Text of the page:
This website uses cookies to ensure you have the best experience. Learn more

The Gospel Of Wealth, By Andrew Carnegie

1151 words - 5 pages

In the “Gospel of wealth”, Andrew Carnegie argues that it is the duty of the wealthy entrepreneur who has amassed a great fortune during their lifetime, to give back to those less fortunate. Greed and selfishness may force some readers to see these arguments as preposterous; however, greed is a key ingredient in successful competition. It forces competitors to perform at a higher level than their peers in hopes of obtaining more money and individual wealth. A capitalist society that allows this wealth to accumulate in the hands of the few might be beneficial to the human race because it could promote competition between companies; it might ensure health care for everyone no matter their social standing, and parks and recreation could be built for the enjoyment of society.
Carnegie states, “Under the law of competition, the employer of thousands is forced into the strictest economies, among which the rates paid to labor figure prominently, and often there is friction between employer and the employed, between capital and labor, between rich and poor” (393). It is this competitive nature which allows the hardest working individuals to rise above their peers, create personal wealth and continue to accumulate wealth. Competition is a beneficial to capitalism. A company can produce an item and sell the
Morris 2
item at a price, set forth by the company, to make a profit. Greed may have the profit margin set high, so the return on the item is substantial to the company. If another company can make a similar item and sell it for less, while still making a profit, society and the company benefit. It forces the company with the higher profit margin to either find a more cost effective way to produce the item, or cut their profit margin. In turn, society benefits because the value of the items produced by these companies may continue to be reduced in price, becoming more affordable for the consumer. The company might benefit because it will be able to reinvest the profit and continue making affordable items, possibly forcing their competition out of business. When Carnegie speaks about individualism, private property, the law of accumulation of wealth, and the law of competition, he says “for these are the highest results of human experience, the soil in which society has so far produced the best fruit” (395).
Social classes have different standards of living. By properly administering wealth, Carnegie becomes the trustee of his poorer brethren’s funds. He believes the wealthy man, with his superior knowledge and experience in financial matters, is better suited to administer these funds. Carnegie says he would be “doing for them better than they would or could for themselves” (399). A wealthy person could buy a few acres of land, build a hospital, and create a hundred jobs in the hospital while creating affordable or free health care. The wealthy do not have to worry about how much it would cost if they were diagnosed with...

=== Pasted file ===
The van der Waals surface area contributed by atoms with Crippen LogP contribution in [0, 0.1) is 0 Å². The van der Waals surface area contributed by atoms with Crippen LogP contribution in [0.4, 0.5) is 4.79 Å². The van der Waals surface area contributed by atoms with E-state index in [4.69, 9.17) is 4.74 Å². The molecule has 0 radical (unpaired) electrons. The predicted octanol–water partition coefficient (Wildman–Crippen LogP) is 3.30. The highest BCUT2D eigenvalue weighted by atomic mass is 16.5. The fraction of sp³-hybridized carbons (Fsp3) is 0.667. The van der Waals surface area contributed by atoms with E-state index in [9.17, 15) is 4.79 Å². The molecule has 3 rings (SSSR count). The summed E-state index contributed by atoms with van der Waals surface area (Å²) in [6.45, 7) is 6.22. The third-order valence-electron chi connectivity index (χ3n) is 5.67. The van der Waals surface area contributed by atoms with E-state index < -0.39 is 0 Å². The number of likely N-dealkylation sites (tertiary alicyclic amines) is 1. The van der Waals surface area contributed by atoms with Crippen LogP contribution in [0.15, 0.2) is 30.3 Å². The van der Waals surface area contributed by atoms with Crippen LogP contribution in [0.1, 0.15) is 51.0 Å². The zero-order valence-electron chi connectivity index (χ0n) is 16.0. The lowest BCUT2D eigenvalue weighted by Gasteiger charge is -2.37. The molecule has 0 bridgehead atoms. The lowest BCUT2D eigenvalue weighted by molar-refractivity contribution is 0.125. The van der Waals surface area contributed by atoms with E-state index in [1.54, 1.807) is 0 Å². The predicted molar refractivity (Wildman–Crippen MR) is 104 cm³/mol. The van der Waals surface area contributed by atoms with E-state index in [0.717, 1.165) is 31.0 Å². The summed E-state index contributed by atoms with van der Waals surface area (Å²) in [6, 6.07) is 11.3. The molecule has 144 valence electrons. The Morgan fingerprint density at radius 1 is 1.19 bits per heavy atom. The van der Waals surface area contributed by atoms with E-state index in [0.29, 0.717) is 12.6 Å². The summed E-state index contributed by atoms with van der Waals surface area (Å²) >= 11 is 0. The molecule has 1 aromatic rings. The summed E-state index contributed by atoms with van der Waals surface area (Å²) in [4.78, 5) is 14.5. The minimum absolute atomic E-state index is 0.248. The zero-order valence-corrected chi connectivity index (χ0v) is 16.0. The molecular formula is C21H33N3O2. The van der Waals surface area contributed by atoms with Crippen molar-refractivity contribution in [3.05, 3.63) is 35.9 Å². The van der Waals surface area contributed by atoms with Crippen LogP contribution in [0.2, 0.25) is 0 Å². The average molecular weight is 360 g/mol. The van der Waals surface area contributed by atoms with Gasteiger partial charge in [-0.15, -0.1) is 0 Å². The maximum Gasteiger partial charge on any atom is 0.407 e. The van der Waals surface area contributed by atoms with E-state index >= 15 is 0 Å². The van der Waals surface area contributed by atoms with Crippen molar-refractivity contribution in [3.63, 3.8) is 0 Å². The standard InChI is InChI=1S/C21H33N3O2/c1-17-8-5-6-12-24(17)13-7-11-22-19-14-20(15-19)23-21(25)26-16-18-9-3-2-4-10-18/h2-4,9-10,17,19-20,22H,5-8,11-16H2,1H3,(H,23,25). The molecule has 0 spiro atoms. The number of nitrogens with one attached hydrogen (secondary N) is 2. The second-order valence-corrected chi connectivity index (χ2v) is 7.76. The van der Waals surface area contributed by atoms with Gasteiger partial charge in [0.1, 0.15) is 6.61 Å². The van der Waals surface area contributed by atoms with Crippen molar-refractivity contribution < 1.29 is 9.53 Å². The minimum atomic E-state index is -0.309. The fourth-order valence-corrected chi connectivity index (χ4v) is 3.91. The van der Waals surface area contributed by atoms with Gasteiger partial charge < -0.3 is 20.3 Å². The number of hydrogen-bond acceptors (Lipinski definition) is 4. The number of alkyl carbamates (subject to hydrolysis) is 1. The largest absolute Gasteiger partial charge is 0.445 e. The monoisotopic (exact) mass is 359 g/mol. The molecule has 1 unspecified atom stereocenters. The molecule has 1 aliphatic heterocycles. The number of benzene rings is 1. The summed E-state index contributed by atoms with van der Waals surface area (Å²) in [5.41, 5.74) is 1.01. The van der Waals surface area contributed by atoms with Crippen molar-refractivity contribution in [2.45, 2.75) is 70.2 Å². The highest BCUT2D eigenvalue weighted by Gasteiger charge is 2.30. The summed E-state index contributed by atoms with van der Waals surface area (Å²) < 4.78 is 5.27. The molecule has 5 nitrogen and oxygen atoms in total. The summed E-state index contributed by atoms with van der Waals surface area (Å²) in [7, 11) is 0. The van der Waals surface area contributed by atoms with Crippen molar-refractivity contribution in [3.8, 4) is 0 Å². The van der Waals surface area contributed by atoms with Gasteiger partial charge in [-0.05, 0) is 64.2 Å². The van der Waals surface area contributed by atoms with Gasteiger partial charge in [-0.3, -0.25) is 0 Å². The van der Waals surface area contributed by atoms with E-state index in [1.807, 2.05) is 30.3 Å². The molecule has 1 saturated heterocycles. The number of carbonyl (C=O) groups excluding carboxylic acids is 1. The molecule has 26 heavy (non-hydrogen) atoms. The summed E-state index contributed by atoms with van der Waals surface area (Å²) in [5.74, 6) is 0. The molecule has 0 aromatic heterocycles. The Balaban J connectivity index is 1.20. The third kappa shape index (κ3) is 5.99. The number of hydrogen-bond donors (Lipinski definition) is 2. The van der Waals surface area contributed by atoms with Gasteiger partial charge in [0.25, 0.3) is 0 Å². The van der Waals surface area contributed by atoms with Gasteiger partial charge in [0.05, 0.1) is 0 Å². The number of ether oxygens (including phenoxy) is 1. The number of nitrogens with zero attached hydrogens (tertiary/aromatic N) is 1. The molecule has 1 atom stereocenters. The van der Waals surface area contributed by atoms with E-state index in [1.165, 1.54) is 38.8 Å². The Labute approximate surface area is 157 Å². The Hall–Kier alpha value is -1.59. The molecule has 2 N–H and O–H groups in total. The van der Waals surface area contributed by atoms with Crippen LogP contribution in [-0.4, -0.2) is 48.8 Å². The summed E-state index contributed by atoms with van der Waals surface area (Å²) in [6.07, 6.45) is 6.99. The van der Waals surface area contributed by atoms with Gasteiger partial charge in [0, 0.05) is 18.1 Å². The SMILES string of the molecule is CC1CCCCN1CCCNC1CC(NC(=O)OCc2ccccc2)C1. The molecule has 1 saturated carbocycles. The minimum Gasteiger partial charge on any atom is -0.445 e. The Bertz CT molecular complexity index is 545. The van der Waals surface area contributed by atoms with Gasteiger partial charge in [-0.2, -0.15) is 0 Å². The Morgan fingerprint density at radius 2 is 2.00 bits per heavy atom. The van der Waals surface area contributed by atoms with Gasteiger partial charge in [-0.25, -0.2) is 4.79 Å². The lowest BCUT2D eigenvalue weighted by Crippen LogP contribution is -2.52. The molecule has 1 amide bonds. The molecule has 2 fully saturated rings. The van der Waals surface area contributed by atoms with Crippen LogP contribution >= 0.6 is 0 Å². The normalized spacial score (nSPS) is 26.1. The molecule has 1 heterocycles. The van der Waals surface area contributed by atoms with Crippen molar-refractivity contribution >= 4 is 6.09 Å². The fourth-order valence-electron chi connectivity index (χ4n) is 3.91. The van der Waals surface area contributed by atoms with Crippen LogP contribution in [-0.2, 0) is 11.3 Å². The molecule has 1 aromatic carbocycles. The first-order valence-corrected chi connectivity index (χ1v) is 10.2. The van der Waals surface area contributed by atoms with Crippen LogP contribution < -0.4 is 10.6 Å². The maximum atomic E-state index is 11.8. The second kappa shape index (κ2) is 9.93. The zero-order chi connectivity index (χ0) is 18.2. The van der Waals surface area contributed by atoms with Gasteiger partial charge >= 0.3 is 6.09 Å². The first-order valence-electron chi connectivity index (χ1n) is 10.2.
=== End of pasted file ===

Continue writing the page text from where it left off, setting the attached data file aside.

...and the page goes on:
Find Another Essay On The Gospel of Wealth, by Andrew Carnegie

Andrew Carnegie and the Rise of Big Business

795 words - 4 pages In Harold C. Livesay’s Andrew Carnegie and the rise of Big Business, Andrew Carnegie’s struggles and desires throughout his life are formed into different challenges of being the influential leader of the United States of America. The book also covers the belief of the American Dream in that people can climb up the ladder of society by hard work and the dream of becoming an influential citizen, just as Carnegie did. The biography begins

Social Darwinism, the Gospel of Wealth, and the Gilded Age

709 words - 3 pages offered a convenient means by which wealthy Americans and politicians could justify the growing disparity between the rich and the poor during the Gilded Age. This growing disparity spurred the wealthiest man in the world to publish an article on the philanthropic responsibilities of the rich titled “The Gospel of Wealth”. The Gospel of Wealth is an article written by Andrew Carnegie in 1889 positing that America’s new rich practice

A Brief Biography of Andrew Carnegie

1032 words - 5 pages wife agrees to an annual income and relinquishing any right to her husband's fortune since he "desires and intends to devote the bulk of his estate to charitable and educational purposes"”. (Juskalian, 2006) By the end of his life Andrew Carnegie had given away nearly 350 million dollars putting even more into the Carnegie Foundation to continue his philanthropic efforts. Throughout Carnegies life he struggled to find a balance between two ideals

Andrew Carnegie and the the Second Industrial Revolution

573 words - 2 pages foot in the door to the business of Pittsburg. This allowed him to begin a job at the Pennsylvania Railroad as a secretary to the railroad official, Thomas Scott. By making wise choices, taking control of situations and making smart investments, he soon began climbing the ladder of success. Scott immediately noticed Carnegie as a valuable asset to the company and to his own wealth and took him on as a partner after several promotions. As

The Gospel of Christ